Disease Management
January 3, 2018 • 5 Min

Shedding Light on Chemo Brain

Abstract image of wisps of orange, black, and pink coming together in a tangle in a confused center, on a pale background shows what chemo brain looks like to David Trick, who is undergoing chemotherapy for stage IV colorectal cancer.

David Trick; Flickr

Chemotherapy has been one of the great success stories of cancer treatment.

Like any medical therapy, there are potential side effects, some of which are almost universal, such as gastrointestinal issues, hair loss, or fatigue.

But many patients also experience a constellation of symptoms that affect memory, resulting in a kind of mental fogginess. These symptoms, which include difficulties with concentration, multi-tasking, name recall, and word retrieval, among others, are very consistent among cancer patients, no matter what cancer they may have. In the past, most doctors attributed this fogginess to depression and the stresses of a cancer diagnosis and ongoing treatment, rather than a potential treatment side effect.

Mostly due to the large number of cancer survivors who have told doctors about changes in memory and other cognitive abilities during or after cancer treatment, recent research has uncovered new evidence about the phenomenon. And today “chemo fog” is recognized as a very real potential side effect of cancer treatment.

What Is Chemo Fog?

Although “chemo fog” or even “chemo brain” is used by patients to describe the mental fogginess, you may also see it referred to as cancer treatment-related cognitive impairment or post-chemotherapy cognitive impairment. That’s because chemotherapy is not always the sole cause of the condition. Radiation therapy, surgery, and hormone therapy have also been shown to cause so-called chemo brain.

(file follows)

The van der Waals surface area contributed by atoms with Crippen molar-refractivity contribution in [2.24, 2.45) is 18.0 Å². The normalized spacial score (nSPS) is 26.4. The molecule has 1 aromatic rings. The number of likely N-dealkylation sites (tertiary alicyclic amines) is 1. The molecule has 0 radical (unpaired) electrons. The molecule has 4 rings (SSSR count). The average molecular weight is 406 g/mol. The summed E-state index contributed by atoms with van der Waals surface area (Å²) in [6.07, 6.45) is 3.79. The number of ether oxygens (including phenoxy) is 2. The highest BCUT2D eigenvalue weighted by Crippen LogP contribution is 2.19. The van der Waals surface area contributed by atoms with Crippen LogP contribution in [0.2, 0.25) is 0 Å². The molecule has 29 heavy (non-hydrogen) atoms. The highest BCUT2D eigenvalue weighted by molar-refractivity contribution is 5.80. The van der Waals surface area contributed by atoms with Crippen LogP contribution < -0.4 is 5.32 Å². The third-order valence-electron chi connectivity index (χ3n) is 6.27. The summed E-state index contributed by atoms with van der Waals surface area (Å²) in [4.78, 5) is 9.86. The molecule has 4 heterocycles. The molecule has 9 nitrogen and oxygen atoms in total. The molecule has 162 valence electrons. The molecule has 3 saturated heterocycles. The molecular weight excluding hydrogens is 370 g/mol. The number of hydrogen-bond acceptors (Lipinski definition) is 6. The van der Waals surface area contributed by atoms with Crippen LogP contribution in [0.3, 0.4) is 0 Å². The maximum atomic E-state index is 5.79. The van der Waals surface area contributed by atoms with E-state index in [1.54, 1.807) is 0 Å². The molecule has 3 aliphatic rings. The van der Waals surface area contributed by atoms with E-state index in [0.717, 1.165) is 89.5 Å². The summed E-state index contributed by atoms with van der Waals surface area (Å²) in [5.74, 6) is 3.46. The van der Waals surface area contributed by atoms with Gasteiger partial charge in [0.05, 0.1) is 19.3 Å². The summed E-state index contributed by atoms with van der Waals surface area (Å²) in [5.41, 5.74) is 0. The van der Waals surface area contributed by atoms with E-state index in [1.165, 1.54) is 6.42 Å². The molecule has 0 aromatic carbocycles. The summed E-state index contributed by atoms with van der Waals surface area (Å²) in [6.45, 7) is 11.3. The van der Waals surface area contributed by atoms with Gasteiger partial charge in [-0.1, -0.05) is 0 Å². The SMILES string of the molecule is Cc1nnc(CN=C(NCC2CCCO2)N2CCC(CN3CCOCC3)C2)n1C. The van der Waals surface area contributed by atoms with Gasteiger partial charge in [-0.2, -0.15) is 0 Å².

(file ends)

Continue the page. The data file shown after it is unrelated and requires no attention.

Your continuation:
Some studies suggest there are a multitude of factors that come into play. Certain drugs used during cancer chemotherapy may make the white and gray matter of the brain shrink slightly, which can affect how well we process and acquire information. Other agents may disrupt brain cell signaling and how neurons use oxygen. Multiple drugs used for long periods of time also seem to increase the risk for chemo brain. There is also evidence that some patients may have an inherited susceptibility to chemo brain. Even cancer treatment itself can be a factor if there are complications such as anemia, fatigue, nutritional issues, sleep issues, or infection, for example, all of which can affect mental sharpness.

Right now, doctors don’t know which patients will have the toughest time with chemo brain, but researchers are investigating several different potential genetic markers for increased vulnerability to the condition, as well as genes that may offer some protection, according to the National Cancer Institute (NCI).

Each patient experiences chemo brain slightly differently. Most only notice changes for a short period of time. Others report changes that last much longer.